portal hypertension

What is Portal Hypertension?

November 12, 2018


Receiving a dire medical diagnosis comes with a long list of emotions. Confusion. Shock. Ambivalence. Worry. All of them can be even more intense when you’re not really sure what it means. What is the doctor talking about? What can you do to make things better? Will this affect other organs? Is there a cure?

This is often the case with conditions like portal hypertension. Unless you work within the medical field or have a loved one dealing with it, chances are that it’s a relatively new term in your life.

With aims to ease your mind and provide you with all information possible, below is an overview of portal hypertension and information about how to go about dealing with the challenges of this disease.

What is Portal Hypertension?

People with chronic liver disease can develop something called portal hypertension. This occurs when the scar tissue that is laid down by the liver when injured becomes excessive and leads to altered blood flow. As a result, there is increased pressure in the main vein that feeds the liver, the portal vein.

As the pressure in the portal vein increases, blood that is meant to flow to the liver is diverted away from the liver, much like a traffic jam on a highway leads to cars taking side roads to get to their destination. In the case of cirrhosis and portal hypertension, the blood flow finds its way back to the heart by diverting through the spleen, esophageal veins and other collateral vessels. This can lead to low platelets and rupture of the thin walled esophageal veins and subsequent profound bleeding.

What causes Portal Hypertension?

There are several causes of portal hypertension, such as blood clotsHIV, and schistosomiasis. However, the most common culprit for developing the condition is cirrhosis of the liver.

Cirrhosis is scarring of the liver, often caused by either hepatitisfatty liver disease, or chronic alcoholism.

Symptoms of Portal Hypertension

If you have liver disease, it’s crucial to pay attention to the following symptoms, as they are often signs that you have also developed portal hypertension:

  • Gastrointestinal bleeding
  • Blood in the stool
  • Vomiting blood
  • Accumulation of fluid in the abdomen
  • Varicose veins on the abdomen
  • Bloating of the abdomen
  • Cramps
  • Forgetfulness
  • Shortness of breath

Portal Hypertension Diagnosis and Treatment

If you have a diseased liver and/or are experiencing symptoms of portal hypertension, your medical provider will ask detailed questions about your lifestyle, medical history and conduct a series of lab tests, along with administering an endoscopic examination, MRI and other assessments of the liver.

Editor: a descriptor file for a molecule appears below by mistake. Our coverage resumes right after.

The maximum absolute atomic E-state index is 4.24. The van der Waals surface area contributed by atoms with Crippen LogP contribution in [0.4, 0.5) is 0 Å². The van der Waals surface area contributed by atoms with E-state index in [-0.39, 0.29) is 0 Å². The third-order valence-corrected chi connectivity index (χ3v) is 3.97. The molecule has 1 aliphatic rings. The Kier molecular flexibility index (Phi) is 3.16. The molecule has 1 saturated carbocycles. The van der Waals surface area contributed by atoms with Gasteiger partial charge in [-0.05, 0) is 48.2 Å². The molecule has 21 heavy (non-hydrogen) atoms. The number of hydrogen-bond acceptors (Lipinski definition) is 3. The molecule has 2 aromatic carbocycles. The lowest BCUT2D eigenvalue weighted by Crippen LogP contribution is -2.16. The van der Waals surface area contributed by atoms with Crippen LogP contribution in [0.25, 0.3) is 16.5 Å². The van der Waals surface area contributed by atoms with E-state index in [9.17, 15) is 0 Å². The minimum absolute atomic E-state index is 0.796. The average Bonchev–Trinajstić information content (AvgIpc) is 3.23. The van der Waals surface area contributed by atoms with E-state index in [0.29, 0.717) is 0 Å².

If conservative treatments do not help control hypertension, doctors may resort to two more advanced procedures:

  1. Transjugular intrahepatic portosystemic shunt (TIPS). Through this procedure, your medical provider will use a small metal device to connect the portal vein to the hepatic vein.
  2. Distal splenorenal shunt (DSRS). This is a surgical procedure in which the surgeon detaches the splenic vein from the portal vein in order to relieve the high pressure within the affected portal vein. The splenic vein is then reattached to the vein that leads to your left kidney.

If you have late-stage liver disease and are not a candidate for these treatments and procedures, your doctor may recommend a liver transplant.

Risk Factors for Developing Hypertension

The most common risk factors for developing portal hypertension include:

  • Excessive consumption of alcohol
  • Non-alcoholic Fatty Liver Disease
  • Chronic exposure to hepatitis B or C
  • Using intravenous drugs (injecting drugs into your vein)
  • Having received a blood transfusion before 1992
  • Having unprotected sex with multiple partners

Complications of Portal Hypertension

Complications of portal hypertension are the same as those from the underlying liver disease, such as gastrointestinal bleeding, increased buildup of fluid in the abdomen, mental status changes or yellowing of the skin.

In addition, both surgical procedures described above (TIPS and DSRS) come with their own sets of complications. These may include blood blockage, or recurrent bleeding.

Lifestyle Changes to Manage Portal Hypertension

Lifestyle changes, such as quitting alcohol, incorporating regular exercise, eating healthier, reducing sodium consumption, and quitting smoking can help keep complications at bay.

If You Have Portal Hypertension, Let Us Help You.

At Pinnacle, we conduct research specializing in liver disease. We work with over 70 referring physicians in San Antonio and Austin, providing clinical trials in liver disease. Contact us to discuss how we can help you.